Sunday, November 22, 2009

Developing countries prepare tariff deal without WTO

Reuters (Creamer Media’s Engineering News Online, Johannesburg)

As the Doha Round of the World Trade Organisation (WTO) stumbles into its ninth year, a group of 22 developing countries are poised to clinch their own deal to cut tariffs and boost trade among themselves.

The deal to expand the General System of Trade Preferences (GSTP) could be announced during the WTO’s forthcoming ministerial conference starting November 30, 2009, when trade ministers from most of the trade body’s 153 members will meet in Geneva, Switzerland.

The 22-member GSTP includes heavyweights such as Brazil, India and South Korea, as well as some of the poorest countries including North Korea and Zimbabwe. However, China and South Africa are not involved.

The likely deal would entail countries cutting their actual – or “applied” – tariffs by 20% or more on 70% of goods, trade officials and diplomats have said. This outline formula, known in trade jargon as “modalities”, would then be implemented in the coming months in detailed work applying the tariff to individual products.

Countries can also negotiate deeper cuts with each other that would then be available to the whole grouping.

According to a study conducted by the United Nations Conference on Trade and Development (UNCTAD), which is providing technical assistance to the GSTP talks, estimates that a 30% cut in tariffs by the 22 nations would boost their exports by US$11.7 billion, while a 20% cut would increase them by US$7.7 billion.

Trade among developing countries is still minimal although they are keen to expand commercial ties to take advantage of each other’s growth and reduce dependence on rich nations.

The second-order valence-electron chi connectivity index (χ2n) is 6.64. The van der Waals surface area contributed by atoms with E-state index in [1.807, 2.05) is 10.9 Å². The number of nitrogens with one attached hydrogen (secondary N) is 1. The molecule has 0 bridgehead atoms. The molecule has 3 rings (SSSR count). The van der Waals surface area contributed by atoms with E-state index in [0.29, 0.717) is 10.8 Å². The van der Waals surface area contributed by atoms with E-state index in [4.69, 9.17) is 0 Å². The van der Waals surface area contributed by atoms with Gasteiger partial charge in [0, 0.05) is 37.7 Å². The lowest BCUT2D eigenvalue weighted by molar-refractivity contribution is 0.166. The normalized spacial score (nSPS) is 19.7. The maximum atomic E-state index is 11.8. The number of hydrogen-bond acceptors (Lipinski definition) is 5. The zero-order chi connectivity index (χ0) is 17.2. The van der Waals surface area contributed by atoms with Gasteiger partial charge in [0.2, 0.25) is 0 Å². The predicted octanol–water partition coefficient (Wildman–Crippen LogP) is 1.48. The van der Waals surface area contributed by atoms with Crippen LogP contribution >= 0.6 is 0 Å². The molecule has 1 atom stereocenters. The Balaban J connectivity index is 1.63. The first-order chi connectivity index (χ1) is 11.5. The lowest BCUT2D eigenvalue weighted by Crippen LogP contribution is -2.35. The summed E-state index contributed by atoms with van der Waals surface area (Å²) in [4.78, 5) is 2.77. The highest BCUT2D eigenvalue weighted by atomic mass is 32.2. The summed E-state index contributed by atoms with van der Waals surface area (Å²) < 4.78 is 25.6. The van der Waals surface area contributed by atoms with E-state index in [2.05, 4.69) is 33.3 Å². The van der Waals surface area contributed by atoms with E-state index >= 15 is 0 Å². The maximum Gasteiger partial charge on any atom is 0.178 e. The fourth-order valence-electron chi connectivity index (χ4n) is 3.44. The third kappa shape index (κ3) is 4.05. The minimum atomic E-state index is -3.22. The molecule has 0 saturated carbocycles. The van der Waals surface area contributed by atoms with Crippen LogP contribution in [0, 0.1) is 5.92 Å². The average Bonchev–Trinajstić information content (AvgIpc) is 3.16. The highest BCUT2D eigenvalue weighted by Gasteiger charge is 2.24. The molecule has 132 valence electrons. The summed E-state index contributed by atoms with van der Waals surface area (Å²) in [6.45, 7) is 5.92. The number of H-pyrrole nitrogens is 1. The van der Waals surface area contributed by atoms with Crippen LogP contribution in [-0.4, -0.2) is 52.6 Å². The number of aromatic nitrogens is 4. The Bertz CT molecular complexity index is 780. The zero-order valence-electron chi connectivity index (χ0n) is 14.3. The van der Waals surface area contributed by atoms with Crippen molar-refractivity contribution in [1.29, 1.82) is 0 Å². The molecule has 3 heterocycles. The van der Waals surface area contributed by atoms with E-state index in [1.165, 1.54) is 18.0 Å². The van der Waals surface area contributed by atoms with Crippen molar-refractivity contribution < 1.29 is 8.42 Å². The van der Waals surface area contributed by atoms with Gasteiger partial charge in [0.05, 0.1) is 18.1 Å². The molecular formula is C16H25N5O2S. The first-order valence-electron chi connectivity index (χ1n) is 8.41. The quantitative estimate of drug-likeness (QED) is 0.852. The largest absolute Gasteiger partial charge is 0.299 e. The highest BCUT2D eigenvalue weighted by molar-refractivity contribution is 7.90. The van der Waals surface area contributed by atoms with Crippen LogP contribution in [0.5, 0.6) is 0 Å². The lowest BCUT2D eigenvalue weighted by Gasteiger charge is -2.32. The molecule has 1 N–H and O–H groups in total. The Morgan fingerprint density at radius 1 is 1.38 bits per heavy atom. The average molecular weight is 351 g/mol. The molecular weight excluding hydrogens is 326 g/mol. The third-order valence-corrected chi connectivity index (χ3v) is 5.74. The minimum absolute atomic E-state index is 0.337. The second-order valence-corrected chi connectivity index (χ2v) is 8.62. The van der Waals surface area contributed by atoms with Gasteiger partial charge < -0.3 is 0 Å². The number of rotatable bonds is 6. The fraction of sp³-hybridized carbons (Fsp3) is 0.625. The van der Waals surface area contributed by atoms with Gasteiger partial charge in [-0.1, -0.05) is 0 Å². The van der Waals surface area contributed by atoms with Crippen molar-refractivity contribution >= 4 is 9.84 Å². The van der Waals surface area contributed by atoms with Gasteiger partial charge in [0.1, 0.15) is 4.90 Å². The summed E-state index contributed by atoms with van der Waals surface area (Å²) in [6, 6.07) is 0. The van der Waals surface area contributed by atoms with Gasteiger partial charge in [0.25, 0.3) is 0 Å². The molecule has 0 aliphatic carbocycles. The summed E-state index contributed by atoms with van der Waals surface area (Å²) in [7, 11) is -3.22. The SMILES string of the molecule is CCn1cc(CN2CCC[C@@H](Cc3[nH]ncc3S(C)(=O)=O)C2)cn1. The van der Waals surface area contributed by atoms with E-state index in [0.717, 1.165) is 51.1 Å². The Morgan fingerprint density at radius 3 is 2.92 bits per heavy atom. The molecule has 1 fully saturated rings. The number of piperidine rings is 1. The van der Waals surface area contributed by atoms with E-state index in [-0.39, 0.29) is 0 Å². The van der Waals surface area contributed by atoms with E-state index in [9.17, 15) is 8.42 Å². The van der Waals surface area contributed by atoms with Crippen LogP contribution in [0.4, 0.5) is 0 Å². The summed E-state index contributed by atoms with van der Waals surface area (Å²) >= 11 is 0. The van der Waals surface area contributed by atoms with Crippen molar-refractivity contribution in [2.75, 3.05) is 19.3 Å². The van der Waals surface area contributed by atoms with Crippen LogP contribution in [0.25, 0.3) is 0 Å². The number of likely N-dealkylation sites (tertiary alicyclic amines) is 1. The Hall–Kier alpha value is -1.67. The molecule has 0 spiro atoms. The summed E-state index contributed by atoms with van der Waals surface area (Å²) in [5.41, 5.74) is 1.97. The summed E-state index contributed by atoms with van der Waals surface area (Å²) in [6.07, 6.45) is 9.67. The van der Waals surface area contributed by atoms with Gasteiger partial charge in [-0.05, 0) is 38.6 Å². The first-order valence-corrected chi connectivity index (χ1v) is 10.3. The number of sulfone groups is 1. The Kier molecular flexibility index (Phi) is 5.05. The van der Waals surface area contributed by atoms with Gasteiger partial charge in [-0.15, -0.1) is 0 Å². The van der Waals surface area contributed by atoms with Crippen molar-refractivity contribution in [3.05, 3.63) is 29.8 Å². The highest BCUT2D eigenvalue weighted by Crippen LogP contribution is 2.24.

The GSTP proposals, in which participants would have the freedom to exempt 30% of goods from any tariff cuts, are also much less demanding than proposals in the current Doha round including all 153 WTO members, although these too offer special treatment for developing and least developed countries.

“One of the problems in South-South trade is the base from which you start is quite low, so you don’t have the shipping lines”, said one Latin American diplomat involved in the talks. “If you start developing, when you reach a certain critical mass of trade then things start to flow.”

International trade rules allow special treatment for developing nations, such as through preferential low tariffs providing a waiver to the normal WTO principle of non-discrimination which requires that all WTO members benefit from the same treatment.

Most such preferences are offered by rich trading powers including the United States and the European Union (EU), although developing countries also provide them.

The GSTP itself was agreed to in 1988 following negotiations which began after a meeting in 1976. An attempt to expand it in the 1990s proved fruitless.

The present round of negotiations, chaired by Argentina’s ambassador to the WTO Alberto Dumont, began in Sao Paulo, Brazil in 2004.

The 22 GSTP member countries are WTO members Argentina, Brazil, Chile, Cuba, Egypt, India, Indonesia, Malaysia, Mexico, Morocco, Nigeria, Pakistan, Paraguay, South Korea, Sri Lanka, Thailand, Uruguay, Vietnam and Zimbabwe, and non-members Algeria, North Korea and Iran.